Saturday, December 8, 2012

Simple Ajax Call example in ASP.NET

Go through the sample code.

<html xmlns="">

<head runat="server">
    <script type="text/javascript">
        function GetasyData() {
            var xmlhttp;
            if (window.XMLHttpRequest) {
            // code for IE7+, Firefox, Chrome, Opera, Safari
                xmlhttp = new XMLHttpRequest();
            else {// code for IE6, IE5
                xmlhttp = new ActiveXObject("Microsoft.XMLHTTP");
            xmlhttp.onreadystatechange = function () {
                if (xmlhttp.readyState == 4 && xmlhttp.status == 200) {
                    document.getElementById("myDiv").innerHTML = xmlhttp.responseText;
  "GET", "GetData.aspx", true);
    <form id="form1" runat="server">
  <div id="myDiv"><h2>Let AJAX change this text</h2></div>
  <button type="button" onclick="GetasyData()">Change Content</button>

Create a new page called GetData.aspx and add the below code in page load event.


 protected void Page_Load(object sender, EventArgs e)
        Response.Expires = -1;
        //required to keep the page from being cached on the client's browser
        Response.ContentType = "text/plain";

The XMLHttpRequest object is used to exchange data with a server behind the scenes. This means that it is possible to update parts of a web page, without reloading the whole page.

All modern browsers like IE7+, Firefox, Chrome, Opera and Safari has built-in XMLHttpRequest object.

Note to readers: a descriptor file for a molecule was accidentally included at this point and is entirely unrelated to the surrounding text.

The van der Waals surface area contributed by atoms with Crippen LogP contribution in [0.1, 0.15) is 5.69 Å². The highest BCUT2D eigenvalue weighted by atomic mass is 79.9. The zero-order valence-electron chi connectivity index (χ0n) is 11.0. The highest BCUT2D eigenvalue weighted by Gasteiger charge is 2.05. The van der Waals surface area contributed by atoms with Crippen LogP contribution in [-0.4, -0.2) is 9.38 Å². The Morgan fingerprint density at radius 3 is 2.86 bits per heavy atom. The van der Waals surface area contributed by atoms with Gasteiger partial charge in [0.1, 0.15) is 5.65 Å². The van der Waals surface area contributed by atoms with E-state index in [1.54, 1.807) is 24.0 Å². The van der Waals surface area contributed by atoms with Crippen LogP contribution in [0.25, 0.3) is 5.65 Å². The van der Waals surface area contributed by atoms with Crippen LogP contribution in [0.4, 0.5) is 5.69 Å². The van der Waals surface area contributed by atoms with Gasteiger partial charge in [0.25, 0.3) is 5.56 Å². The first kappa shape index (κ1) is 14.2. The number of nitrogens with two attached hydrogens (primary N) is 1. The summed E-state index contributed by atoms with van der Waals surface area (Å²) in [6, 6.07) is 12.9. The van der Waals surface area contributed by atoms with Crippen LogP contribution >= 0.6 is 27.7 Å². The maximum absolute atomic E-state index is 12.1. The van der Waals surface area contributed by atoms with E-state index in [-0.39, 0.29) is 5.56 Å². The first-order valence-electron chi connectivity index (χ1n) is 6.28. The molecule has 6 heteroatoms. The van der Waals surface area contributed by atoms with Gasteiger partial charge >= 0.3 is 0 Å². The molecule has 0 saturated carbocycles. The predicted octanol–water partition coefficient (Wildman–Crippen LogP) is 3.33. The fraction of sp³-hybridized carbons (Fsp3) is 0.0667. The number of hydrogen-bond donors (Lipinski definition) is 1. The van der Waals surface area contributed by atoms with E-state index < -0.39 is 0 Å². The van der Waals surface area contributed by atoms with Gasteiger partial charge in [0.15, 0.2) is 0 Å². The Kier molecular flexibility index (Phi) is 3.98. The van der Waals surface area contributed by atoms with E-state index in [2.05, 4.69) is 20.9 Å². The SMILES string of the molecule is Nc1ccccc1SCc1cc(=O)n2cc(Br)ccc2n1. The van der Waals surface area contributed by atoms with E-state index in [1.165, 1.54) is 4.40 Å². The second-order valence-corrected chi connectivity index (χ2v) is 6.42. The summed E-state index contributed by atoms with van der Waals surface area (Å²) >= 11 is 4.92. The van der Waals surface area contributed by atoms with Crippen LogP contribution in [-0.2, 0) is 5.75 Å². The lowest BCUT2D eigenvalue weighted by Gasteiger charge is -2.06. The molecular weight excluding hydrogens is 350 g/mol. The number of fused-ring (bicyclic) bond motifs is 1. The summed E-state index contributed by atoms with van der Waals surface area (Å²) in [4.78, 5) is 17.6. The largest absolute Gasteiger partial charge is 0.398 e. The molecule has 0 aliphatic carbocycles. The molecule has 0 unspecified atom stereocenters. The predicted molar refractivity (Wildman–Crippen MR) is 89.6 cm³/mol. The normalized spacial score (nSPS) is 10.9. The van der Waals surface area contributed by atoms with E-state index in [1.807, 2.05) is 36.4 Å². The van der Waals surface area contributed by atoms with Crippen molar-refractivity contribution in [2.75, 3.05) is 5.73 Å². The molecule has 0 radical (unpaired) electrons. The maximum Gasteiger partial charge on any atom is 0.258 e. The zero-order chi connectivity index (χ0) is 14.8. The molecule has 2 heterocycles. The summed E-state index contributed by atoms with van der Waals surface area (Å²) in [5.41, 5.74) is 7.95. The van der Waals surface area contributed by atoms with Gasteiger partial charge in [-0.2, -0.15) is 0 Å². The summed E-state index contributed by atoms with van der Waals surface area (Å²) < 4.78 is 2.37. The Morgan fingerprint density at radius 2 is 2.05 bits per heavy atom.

xmlhttp = new XMLHttpRequest();
will create the new XMLHttpRequest object. Old browsers uses ActiveX object.
xmlhttp = new ActiveXObject("Microsoft.XMLHTTP");

will create the new ActiveX object.

xmlhttp.readyState == 4
0: The request is uninitialized (before you've called open()).
1: The request is set up, but not sent (before you've called send()).
2: The request was sent and is in process (you can usually get content headers from the response at this point).
3: The request is in process; often some partial data is available from the response, but the server isn't finished with its response.
4: The response is complete; you can get the server's response and use it.

xmlhttp.status == 200
HTTP state is OK."GET", "GetData.aspx", true);
Specifies the type of request, the URL, and if the request should be handled asynchronously or not.

Send the request to the server.

GET is simpler and faster than POST, and can be used in most cases.

However, always use POST requests when:
A cached file is not an option (update a file or database on the server)
Sending a large amount of data to the server (POST has no size limitations)
Sending user input (which can contain unknown characters), POST is more robust and secure than GET

Response.Expires = -1;
Will keep the page from being cached in the browser.

The response of a "GET" request is cached by default, so to make sure that our example brings back the current time each time it is clicked, this line is crucial. The next few lines change the content type to plain text, get the current time, and writes the output:

Response.ContentType = "text/plain"; 

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